India’s approach

India does not have specific guidelines for identification or treatment of consideration paid for shareholder activity. A specific observation has however been made by India in the UN Practical Manual on Transfer Pricing for Developing Countries that share holder services will not be regarded as services at all [see end note 14].  India has, however, agreed that identification of shareholder services would need a great deal of analysis.

The issue of categorizing certain services as shareholder services has been raised by the taxpayer [see end note 15] as well as by the Revenue Authorities [see end note 16] before juridical forums in India.  However, the judgments did not give a conclusive ruling.Contrary views exist on the question of whether issuance of corporate guarantee to a subsidiary is a transaction entitled to a separate consideration [see end note 17].

To sum up, the activities performed by the parent company, which a subsidiary would not have hired an unrelated company to perform, would be regarded as shareholder services [see end note 18].The responsibility of establishing that the services paid for is not shareholder service is on the Taxpayer.  In the absence of proper documentation, the Revenue Authorities have been considering Arm’s Length Price of any payment to be ‘nil’, though the Courts have held against such determination [see end note 19].

To defend a claim for deductibility of intra-group services, the taxpayer as well as the service provider should maintain adequate documentation.The documentation could illustratively be:
a) Detailed description of the service ideally captured in an agreement
b) Resolution from the subsidiary for the need of such services
c) Proposal and quote form the services provider for the services
d) Details of persons who would render/ have rendered such services, their qualification, their rolls and   responsibility in the share holder entity
e) Document capturing the fact of rendition of the service, e.g. minutes of teleconference / videoconference, copies of presentations received, e-mails, details of visits etc.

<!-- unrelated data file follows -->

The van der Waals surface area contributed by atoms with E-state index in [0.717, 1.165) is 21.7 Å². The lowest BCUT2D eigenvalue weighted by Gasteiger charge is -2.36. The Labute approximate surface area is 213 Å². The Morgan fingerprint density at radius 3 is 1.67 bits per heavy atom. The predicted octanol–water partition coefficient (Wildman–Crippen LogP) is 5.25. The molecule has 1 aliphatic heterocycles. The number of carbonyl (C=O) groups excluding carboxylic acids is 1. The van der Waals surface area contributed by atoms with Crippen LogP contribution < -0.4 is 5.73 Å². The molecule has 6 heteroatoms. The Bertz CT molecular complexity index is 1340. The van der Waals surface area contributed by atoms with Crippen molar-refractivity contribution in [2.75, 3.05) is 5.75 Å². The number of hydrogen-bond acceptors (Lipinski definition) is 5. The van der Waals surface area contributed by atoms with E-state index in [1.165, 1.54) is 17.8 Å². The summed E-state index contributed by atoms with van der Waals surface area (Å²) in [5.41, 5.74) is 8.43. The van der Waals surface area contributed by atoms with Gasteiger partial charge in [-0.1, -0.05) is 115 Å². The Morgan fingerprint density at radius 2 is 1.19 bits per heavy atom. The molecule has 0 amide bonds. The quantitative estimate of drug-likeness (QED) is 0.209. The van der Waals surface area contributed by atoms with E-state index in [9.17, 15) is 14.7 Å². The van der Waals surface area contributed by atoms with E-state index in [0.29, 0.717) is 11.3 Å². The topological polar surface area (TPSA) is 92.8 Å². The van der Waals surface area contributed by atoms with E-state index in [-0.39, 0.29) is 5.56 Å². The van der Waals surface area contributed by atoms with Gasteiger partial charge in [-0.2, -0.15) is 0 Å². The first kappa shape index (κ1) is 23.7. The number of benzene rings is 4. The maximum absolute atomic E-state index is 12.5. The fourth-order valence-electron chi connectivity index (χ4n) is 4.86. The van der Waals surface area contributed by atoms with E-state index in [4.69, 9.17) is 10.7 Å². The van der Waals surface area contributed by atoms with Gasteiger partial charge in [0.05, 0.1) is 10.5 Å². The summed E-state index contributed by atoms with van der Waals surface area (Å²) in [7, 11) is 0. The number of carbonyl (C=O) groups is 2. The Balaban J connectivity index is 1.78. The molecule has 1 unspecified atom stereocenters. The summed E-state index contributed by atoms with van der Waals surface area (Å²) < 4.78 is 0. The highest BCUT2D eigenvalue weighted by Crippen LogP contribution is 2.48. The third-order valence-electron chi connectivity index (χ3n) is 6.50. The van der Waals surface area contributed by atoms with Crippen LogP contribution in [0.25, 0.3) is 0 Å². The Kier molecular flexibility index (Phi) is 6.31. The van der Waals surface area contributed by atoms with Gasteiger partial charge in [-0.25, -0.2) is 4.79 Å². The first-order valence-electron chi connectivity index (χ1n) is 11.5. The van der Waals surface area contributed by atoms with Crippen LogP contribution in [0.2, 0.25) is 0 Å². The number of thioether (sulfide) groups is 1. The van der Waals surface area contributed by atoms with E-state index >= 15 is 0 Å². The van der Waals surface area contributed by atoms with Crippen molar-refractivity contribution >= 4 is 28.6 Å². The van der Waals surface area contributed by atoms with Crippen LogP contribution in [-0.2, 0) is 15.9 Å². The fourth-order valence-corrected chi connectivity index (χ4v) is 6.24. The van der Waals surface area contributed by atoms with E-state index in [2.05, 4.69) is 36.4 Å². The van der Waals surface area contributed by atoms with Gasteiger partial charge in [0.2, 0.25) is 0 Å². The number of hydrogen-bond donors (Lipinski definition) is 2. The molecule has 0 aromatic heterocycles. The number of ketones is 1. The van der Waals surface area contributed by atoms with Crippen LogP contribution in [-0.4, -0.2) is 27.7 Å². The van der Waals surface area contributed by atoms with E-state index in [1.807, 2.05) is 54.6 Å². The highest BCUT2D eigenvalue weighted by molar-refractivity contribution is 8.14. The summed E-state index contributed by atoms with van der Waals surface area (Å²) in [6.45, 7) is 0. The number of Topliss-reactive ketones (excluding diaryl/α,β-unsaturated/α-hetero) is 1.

f) Control exercised by the taxpayer on the service provider which rendition of such services
g) Satisfaction report from the subsidiary after completion of the rendition of services.
This issue, though is in nascent stage in India, has been prevalent in other jurisdiction since 1960s. It would only be appropriate for the Central Board of Direct Taxes to consider the precedence and issue a Circular to guide the taxpayers, Revenue Authorities and Appellate Authorities.  Sans such circular, taxpayers should formulate transparent policies for rendition of services and maintain documentation on the basis of the practices of other jurisdictions.

[The author is a Principal Associate, Direct Tax Practice, Lakshmikumaran & Sridharan, Mumbai]

  1. Para 7.6 of 1995 Guidelines
  2. Para 7.9 of 1995 Guidelines
  3. § 861 regulations
  4. Columbian Rope Company v Commissioner [1964] 42 TC 800
  5. Eli Lilly and Co v Commissioner [1985] 84 TC 996
  6. TAM 8806002
  7. Similar observation can be found in the Circular issued by Italian Tax Authorities
  8. Similar observations are made by the New Zeeland Revenue Authorities also
  9. §1.482-9(l)
  10. §1.482-9(l)
  11. Para 3.1.1 of Final Report on Shareholder Costs of the EU Joint Transfer Pricing Forum
  12. VwGH 14.12.2000, 95/15/0129
  13. Resolución del Tribunal Económico-Administrativo Central of 25 July 2007
  14. Para
  15. Ground no 13 in Bharti Airtel Ltd v ACIT [2014] 161 TTJ 428 (Del), Para 21 in Four Soft (P.) Ltd v. DCIT [2014] 44 479 (Hyderabad - Trib.)
  16. Para 11 in Invensys Systems Inc., In re [2009] 317 ITR 438 (AAR), Para 3.2 in DCIT v Lear Automotive India (P.) Ltd [2014] 41 307 (Delhi - Trib)
  17. Everest Kanto Cylinder Ltd. v DCIT (ITA No 542/Mum/2012) holding that Corporate Guarantee to a subsidiary would entail a consideration and Bharati Airtel Ltd v ACIT [ITA No 5816/Del/2012] holding otherwise.
  18. Merck and Co v United States [1991] 24 Cl Ct 73
  19. CIT v. EKL Appliances Ltd. [2012] 345 ITR 241 (Del)